Holiness and joy  —that is what God offers us. We, who have been made in the image and likeness of God, we who through baptism have been consecrated for resurrection and destined for glory, are offered an eternity of ecstasy, if only we would follow the path of obedience to our Father’s house. But, just like Adam and Eve, we believe not the invitation of God, but rather the lies of the serpent. We believe the serpent who tells us that God is holding out on us. We believe the serpent who tells us that God does not have the best for us. We believe the serpent who tells us that we can be happy only if we become our own god.  

And because we believe the serpent, we tear down the temple God has made of us. Because we believe the serpent, we gouge out God’s image and likeness that He has put in us. Because we believe the serpent, we tear off from ourselves anything that would remind us of God, so that we can try to be our own god. Believing the serpent—what does that get us?Do we want to know? Do we really want to know? The result of our believing the serpent is what we see hanging on the cross—man, who is the crown of creation, now beaten and mutilated almost beyond recognition. That is our handiwork.

The corpse on the crucifix is what we look like when we follow our own wisdom and not God’s wisdom.  We have to look at the ugliness of the cross, we have to look at the unnecessary violence heaped upon human loveliness and say, “I chose to make this ugliness rather than accept the holiness and joy God offered me. This ugliness has happened because I chose it, and it continues to happen because I refuse to stop choosing it.”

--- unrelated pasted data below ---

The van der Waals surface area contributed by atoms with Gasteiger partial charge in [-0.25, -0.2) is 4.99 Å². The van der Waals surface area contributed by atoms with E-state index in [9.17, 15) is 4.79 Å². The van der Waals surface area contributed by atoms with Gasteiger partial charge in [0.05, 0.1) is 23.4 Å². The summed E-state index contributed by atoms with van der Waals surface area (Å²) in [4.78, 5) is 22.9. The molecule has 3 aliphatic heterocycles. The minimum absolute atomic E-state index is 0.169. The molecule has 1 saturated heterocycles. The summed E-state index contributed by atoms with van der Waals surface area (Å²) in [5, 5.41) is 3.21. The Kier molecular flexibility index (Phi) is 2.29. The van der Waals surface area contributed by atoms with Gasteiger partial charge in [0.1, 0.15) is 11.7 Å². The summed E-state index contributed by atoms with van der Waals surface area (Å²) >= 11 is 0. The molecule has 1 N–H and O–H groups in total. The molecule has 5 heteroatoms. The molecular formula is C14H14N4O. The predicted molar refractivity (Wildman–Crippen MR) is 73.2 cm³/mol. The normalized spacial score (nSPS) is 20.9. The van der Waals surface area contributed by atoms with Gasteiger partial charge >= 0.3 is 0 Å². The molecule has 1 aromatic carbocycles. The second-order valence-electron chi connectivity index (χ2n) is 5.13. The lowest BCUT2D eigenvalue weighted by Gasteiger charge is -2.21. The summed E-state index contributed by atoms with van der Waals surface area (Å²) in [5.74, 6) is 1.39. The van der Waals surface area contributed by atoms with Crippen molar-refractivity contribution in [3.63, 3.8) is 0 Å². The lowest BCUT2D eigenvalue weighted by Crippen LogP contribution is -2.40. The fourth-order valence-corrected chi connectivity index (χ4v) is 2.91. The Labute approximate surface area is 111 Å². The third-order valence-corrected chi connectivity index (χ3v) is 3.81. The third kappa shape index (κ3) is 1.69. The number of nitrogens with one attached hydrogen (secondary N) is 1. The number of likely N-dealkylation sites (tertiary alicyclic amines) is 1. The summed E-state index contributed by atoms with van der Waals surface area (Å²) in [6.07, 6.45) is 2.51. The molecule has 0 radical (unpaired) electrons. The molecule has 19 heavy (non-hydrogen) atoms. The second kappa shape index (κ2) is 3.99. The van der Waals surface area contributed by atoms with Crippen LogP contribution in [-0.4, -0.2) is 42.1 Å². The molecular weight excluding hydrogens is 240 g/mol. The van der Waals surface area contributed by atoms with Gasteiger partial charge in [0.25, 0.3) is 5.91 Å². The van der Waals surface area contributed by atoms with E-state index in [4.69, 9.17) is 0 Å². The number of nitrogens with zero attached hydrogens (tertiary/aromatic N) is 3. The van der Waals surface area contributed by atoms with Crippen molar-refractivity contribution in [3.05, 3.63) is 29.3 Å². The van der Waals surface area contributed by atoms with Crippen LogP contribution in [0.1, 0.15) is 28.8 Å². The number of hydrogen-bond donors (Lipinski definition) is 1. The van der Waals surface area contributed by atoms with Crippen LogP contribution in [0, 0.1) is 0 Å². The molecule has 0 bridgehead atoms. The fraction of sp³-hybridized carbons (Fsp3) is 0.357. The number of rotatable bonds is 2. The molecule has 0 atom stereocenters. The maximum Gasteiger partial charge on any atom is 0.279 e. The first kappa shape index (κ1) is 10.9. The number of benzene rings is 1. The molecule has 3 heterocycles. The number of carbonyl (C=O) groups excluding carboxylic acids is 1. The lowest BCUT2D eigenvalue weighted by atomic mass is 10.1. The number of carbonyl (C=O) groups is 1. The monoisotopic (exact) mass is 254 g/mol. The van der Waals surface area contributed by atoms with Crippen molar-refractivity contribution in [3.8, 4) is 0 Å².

The tragedy of the cult-of-self-esteem/pathology-of-narcissism is twofold. First, we destroy the image of God within us; second, we reject the gift of God given to us in His only begotten son, the Word-made-Flesh Who is Jesus, Who comes to make divine what God first made human. We reject what God has made us and we reject what God would make of us. We reject the sovereignty of God and the generosity of God. We dare not believe that God can be enough for us, and we anxiously flail about as we strive to make ourselves enough for ourselves. The cult of self-esteem cheats both God and man.

We surely need some clarity here.  No one capable of introspection can assume natural human innocence—we all have faced the demands of the selfish self, ready to destroy self and others. At the same time, we dare not succumb to self-loathing; we who are made in the image and likeness of God ought not to deny God’s generosity and wisdom in making us intelligent, free, and bodily. Certainly, we must not deny that we have abused our intelligence, freedom and bodies—we have rebelled against the way God has made us, we have rejected our ingrained orientation towards truth, goodness, beauty, and love. Above all, we must humbly admit that we are loved sinners. We are foolish enough to be in need of rescue and cherished enough to have been offered rescue by God.